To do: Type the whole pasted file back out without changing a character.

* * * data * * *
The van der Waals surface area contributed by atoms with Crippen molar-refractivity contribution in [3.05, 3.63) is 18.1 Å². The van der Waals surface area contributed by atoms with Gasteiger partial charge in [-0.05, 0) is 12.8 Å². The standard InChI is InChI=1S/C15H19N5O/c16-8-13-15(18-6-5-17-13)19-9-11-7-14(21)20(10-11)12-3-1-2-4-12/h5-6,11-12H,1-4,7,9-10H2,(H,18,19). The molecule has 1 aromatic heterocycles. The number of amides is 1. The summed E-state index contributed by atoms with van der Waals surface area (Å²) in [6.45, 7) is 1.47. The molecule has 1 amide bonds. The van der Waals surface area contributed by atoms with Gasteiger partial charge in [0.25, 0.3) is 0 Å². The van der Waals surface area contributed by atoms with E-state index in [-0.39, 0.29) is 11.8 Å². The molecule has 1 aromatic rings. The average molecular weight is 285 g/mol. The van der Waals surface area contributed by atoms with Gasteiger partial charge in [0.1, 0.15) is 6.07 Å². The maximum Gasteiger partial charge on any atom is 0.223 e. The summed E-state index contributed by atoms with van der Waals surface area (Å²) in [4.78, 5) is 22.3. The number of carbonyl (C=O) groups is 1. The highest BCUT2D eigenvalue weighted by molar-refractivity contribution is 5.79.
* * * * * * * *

The van der Waals surface area contributed by atoms with Crippen molar-refractivity contribution in [3.05, 3.63) is 18.1 Å². The van der Waals surface area contributed by atoms with Gasteiger partial charge in [-0.05, 0) is 12.8 Å². The standard InChI is InChI=1S/C15H19N5O/c16-8-13-15(18-6-5-17-13)19-9-11-7-14(21)20(10-11)12-3-1-2-4-12/h5-6,11-12H,1-4,7,9-10H2,(H,18,19). The molecule has 1 aromatic heterocycles. The number of amides is 1. The summed E-state index contributed by atoms with van der Waals surface area (Å²) in [6.45, 7) is 1.47. The molecule has 1 amide bonds. The van der Waals surface area contributed by atoms with Gasteiger partial charge in [0.25, 0.3) is 0 Å². The van der Waals surface area contributed by atoms with E-state index in [-0.39, 0.29) is 11.8 Å². The molecule has 1 aromatic rings. The average molecular weight is 285 g/mol. The van der Waals surface area contributed by atoms with Gasteiger partial charge in [0.1, 0.15) is 6.07 Å². The maximum Gasteiger partial charge on any atom is 0.223 e. The summed E-state index contributed by atoms with van der Waals surface area (Å²) in [4.78, 5) is 22.3. The number of carbonyl (C=O) groups is 1. The highest BCUT2D eigenvalue weighted by molar-refractivity contribution is 5.79.